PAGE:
Women are going into tech but are also being driven out

By 2029, there will be 3.6 million computing jobs in the U.S., but there will only be enough college graduates with computing degrees to fill 24% of these jobs. For decades, the U.S. has poured resources into improving gender representation in the tech industry. However, the numbers are not improving proportionately. Instead, they have remained stagnant, and initiatives are failing.

Women make up 57% of the overall workforce. Comparatively, women make up only 27% of the workforce in the technology industry. Of the 27% that join the technology industry, more than 50% are likely to quit before the age of 35, and 56% are likely to quit by midcareer.

So, questions arise: Why does the technology industry have a retention problem? Why are women who are employed by the technology industry quitting in such high volumes? What factors contribute to this low retention of women in the technology industry, and what kind of support do women need to stay and succeed in it?

I’m an information science researcher who studies gender and information technology, women in STEM – science, technology, engineering and math – online communities and open source software. My team at the University of Tennessee conducted research to address these questions. We found that retention plays a large role in the gender disparity in the tech field and that online and physical spaces that support women can boost retention.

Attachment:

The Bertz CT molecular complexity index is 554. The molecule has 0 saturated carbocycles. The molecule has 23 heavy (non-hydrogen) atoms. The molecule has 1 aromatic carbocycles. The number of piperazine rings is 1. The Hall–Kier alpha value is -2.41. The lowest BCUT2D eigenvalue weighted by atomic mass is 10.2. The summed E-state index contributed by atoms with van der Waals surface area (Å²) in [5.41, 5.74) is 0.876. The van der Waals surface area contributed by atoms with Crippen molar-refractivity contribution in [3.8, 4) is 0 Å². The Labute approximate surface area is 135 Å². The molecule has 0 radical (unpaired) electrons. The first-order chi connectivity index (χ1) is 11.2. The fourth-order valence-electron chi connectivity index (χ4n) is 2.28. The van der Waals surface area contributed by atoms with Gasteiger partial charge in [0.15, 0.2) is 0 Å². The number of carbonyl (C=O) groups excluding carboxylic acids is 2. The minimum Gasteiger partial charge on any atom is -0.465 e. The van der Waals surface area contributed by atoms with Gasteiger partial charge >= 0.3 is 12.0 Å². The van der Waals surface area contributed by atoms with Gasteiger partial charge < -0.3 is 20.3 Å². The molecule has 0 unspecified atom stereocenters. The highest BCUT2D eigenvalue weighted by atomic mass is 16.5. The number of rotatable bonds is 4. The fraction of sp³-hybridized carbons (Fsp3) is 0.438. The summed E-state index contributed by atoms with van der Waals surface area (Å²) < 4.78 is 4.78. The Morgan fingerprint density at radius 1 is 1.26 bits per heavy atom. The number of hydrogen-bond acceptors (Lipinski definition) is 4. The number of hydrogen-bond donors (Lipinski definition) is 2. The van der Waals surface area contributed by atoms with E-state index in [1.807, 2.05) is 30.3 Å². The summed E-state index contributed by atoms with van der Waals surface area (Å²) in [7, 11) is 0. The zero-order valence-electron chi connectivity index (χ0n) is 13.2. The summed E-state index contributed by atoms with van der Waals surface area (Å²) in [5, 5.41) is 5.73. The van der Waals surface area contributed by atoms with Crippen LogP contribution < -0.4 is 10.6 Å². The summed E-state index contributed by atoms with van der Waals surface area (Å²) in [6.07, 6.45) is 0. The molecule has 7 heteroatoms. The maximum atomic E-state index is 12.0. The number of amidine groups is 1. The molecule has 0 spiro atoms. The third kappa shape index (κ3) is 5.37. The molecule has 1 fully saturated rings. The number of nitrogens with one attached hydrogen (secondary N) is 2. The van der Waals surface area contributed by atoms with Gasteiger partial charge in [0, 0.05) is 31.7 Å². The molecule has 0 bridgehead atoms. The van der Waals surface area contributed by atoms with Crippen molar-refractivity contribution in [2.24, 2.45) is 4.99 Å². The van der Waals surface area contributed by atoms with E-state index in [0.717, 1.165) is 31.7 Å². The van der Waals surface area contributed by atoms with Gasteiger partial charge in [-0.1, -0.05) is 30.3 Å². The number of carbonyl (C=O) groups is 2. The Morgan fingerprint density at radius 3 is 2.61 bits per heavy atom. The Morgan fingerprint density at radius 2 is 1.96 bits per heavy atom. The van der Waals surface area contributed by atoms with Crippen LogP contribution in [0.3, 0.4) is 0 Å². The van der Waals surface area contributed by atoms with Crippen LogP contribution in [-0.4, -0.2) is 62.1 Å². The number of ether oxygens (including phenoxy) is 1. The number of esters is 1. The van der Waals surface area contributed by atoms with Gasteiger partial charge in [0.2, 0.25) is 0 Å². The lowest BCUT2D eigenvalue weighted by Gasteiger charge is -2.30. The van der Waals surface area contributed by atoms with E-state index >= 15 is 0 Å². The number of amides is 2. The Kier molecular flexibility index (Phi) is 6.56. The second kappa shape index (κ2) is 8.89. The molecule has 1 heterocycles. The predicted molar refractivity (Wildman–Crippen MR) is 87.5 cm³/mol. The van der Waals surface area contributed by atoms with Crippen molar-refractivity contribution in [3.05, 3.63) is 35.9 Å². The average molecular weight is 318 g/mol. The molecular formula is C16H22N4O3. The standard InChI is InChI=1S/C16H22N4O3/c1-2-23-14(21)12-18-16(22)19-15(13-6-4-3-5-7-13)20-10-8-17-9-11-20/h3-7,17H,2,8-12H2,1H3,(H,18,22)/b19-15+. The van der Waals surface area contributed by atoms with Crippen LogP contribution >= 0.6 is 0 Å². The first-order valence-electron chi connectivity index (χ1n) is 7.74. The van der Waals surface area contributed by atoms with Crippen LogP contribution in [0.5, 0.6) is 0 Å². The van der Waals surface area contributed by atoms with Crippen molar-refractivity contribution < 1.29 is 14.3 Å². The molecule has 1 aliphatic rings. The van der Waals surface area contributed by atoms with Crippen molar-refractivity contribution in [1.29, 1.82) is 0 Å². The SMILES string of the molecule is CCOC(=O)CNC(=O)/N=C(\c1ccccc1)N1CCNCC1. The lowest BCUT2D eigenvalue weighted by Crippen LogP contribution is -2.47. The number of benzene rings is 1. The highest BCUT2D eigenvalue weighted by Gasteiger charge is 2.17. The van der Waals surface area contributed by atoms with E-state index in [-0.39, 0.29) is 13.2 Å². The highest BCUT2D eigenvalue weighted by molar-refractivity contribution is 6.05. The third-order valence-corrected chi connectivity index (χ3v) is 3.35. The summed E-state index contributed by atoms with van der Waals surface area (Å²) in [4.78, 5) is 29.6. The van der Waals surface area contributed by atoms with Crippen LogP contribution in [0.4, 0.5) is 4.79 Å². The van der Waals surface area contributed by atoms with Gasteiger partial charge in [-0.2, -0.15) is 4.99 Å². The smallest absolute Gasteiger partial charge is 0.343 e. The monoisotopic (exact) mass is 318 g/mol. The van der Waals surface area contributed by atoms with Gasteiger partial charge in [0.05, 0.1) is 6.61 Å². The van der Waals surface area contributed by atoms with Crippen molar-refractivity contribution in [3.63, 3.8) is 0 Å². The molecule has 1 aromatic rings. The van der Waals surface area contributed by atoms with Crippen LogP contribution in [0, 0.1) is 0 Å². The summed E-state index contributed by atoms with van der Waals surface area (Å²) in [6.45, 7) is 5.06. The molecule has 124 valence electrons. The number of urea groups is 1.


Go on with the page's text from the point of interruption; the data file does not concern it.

Women quitting the tech industry

Research shows that women face many challenges in the tech industry. The gender pay gap is severe. Women do not get the same opportunities as men; for example, only 18% of the chief information officers/chief technology officers are women. And women receive unfair treatment.

My research team focused on the experiences of women in the tech industry with a particular focus on the treatment they receive in the workplace and the nature of support systems for women who succeed. We studied open-source software communities because open-source software communities are an extreme example of gender inequity. Seventy percent of all the software that supports technology infrastructure is open source, which makes open-source software integral to the future of the tech workforce. Yet women make up only 9.8% of the people who contribute to open-source software projects.

a woman seated at a desk in front of a computer with her eyes closed and her left hand on her forehead

Women often have to deal with sexism, harassment and outright misogyny in tech workplaces.
Maskot via Getty Images

In seeking answers to this retention problem of the tech industry, our research found that women’s negative experiences range from minor to severe harassment, sexism, discrimination and misogyny to explicit death threats. Their expertise is challenged, their contributions are not well-received and their roles are diminished. They face constant harassment and deal with normalized abuse, often hearing that “guys will be guys,” and they deal with isolation because they are often severely outnumbered by…

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